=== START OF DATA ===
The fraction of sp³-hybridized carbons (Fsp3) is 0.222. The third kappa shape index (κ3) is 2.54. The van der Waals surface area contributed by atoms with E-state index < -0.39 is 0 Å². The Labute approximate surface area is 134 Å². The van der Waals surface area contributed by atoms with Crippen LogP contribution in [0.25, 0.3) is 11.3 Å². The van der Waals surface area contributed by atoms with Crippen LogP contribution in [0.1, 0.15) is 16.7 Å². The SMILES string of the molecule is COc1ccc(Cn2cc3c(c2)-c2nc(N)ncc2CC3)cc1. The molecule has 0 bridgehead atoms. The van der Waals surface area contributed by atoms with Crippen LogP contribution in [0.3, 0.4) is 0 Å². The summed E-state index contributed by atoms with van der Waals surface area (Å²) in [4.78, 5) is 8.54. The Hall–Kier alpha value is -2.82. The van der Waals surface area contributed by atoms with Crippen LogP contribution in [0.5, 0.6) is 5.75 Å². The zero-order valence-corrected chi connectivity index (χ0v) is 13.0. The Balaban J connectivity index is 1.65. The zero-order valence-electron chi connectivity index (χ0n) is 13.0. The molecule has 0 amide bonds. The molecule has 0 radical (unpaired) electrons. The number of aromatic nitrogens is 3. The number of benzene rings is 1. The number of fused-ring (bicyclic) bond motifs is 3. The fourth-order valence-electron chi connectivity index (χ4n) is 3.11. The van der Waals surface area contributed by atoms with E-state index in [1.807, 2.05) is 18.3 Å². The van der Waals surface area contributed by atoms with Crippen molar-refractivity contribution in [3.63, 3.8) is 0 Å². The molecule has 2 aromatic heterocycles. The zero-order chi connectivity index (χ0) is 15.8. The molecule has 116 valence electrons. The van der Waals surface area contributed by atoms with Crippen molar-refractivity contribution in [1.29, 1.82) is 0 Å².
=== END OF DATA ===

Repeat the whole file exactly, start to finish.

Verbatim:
The fraction of sp³-hybridized carbons (Fsp3) is 0.222. The third kappa shape index (κ3) is 2.54. The van der Waals surface area contributed by atoms with E-state index < -0.39 is 0 Å². The Labute approximate surface area is 134 Å². The van der Waals surface area contributed by atoms with Crippen LogP contribution in [0.25, 0.3) is 11.3 Å². The van der Waals surface area contributed by atoms with Crippen LogP contribution in [0.1, 0.15) is 16.7 Å². The SMILES string of the molecule is COc1ccc(Cn2cc3c(c2)-c2nc(N)ncc2CC3)cc1. The molecule has 0 bridgehead atoms. The van der Waals surface area contributed by atoms with Crippen LogP contribution in [0.3, 0.4) is 0 Å². The summed E-state index contributed by atoms with van der Waals surface area (Å²) in [4.78, 5) is 8.54. The Hall–Kier alpha value is -2.82. The van der Waals surface area contributed by atoms with Crippen LogP contribution in [0.5, 0.6) is 5.75 Å². The zero-order valence-corrected chi connectivity index (χ0v) is 13.0. The Balaban J connectivity index is 1.65. The zero-order valence-electron chi connectivity index (χ0n) is 13.0. The molecule has 0 amide bonds. The molecule has 0 radical (unpaired) electrons. The number of aromatic nitrogens is 3. The number of benzene rings is 1. The number of fused-ring (bicyclic) bond motifs is 3. The fourth-order valence-electron chi connectivity index (χ4n) is 3.11. The van der Waals surface area contributed by atoms with E-state index in [1.807, 2.05) is 18.3 Å². The van der Waals surface area contributed by atoms with Crippen molar-refractivity contribution in [3.63, 3.8) is 0 Å². The molecule has 2 aromatic heterocycles. The zero-order chi connectivity index (χ0) is 15.8. The molecule has 116 valence electrons. The van der Waals surface area contributed by atoms with Crippen molar-refractivity contribution in [1.29, 1.82) is 0 Å².